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Local Listeriosis Case May Be Linked To Tainted Caramel Apples
Published on December 24, 2014
Placer County public health officials announced Wednesday that a nationwide outbreak of listeriosis associated with commercially produced prepackaged caramel apples may have extended locally. Initial reports indicate that an El Dorado County resident recovering from listeriosis probably acquired the illness from a caramel apple purchased at a retail store in Placer County. Investigators are working to determine the specific brands of caramel apples that are related to the outbreak. In the meantime, public health officials are strongly recommending that consumers avoid eating any commercially-produced, prepackaged caramel apples until more information about the source of the infections is identified. No illnesses related to this outbreak have been linked to apples that are not caramel-coated and not prepackaged.
As of December 18, 2014, the U.S. Centers for Disease Control and Prevention (CDC) reported 28 people from 10 states infected with an outbreak strain of Listeria monocytogenes, the bacterium that causes listeriosis. At least twenty-six patients have been hospitalized and five deaths have been reported. The symptoms of listeriosis include fever, muscle aches, and sometimes nausea or diarrhea. More rarely the infection can spread to the nervous system, causing symptoms such as headache, stiff neck, confusion, loss of balance, or convulsions.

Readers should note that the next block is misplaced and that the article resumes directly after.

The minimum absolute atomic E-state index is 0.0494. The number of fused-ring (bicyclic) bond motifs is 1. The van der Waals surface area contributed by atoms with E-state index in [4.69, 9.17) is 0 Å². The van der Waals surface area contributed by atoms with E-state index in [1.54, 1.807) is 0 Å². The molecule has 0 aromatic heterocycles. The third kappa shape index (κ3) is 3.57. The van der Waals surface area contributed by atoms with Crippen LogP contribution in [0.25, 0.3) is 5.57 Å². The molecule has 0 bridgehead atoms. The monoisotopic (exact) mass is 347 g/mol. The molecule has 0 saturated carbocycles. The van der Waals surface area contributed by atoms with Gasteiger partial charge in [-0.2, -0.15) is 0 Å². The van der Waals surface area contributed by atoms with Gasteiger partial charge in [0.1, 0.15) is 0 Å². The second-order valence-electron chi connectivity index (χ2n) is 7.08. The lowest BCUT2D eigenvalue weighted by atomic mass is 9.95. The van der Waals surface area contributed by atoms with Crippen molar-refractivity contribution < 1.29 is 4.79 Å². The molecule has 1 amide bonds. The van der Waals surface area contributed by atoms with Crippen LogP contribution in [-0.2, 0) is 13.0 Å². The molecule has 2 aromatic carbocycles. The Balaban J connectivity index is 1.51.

Most of the cases in the outbreak appear to have been acquired over a month ago and no cases of listeriosis associated with tainted caramel apples have been reported in Placer County. However, the link to a retail store in Placer County and the possibility of people giving caramel apples as gifts or storing them to eat over the holidays triggered health officials to remind the public to avoid pre-packaged caramel apples.
“This reminder comes out of an abundance of caution. We just don’t someone’s holidays ruined because of a case of listeriosis,” said Dr. Robert Oldham, Placer County Health Officer and Public Health Director.
For additional information on this outbreak, please visit either the website for the federal Centers For Disease Control and Prevention: CDC, of the California Department of Public Health: CDPH.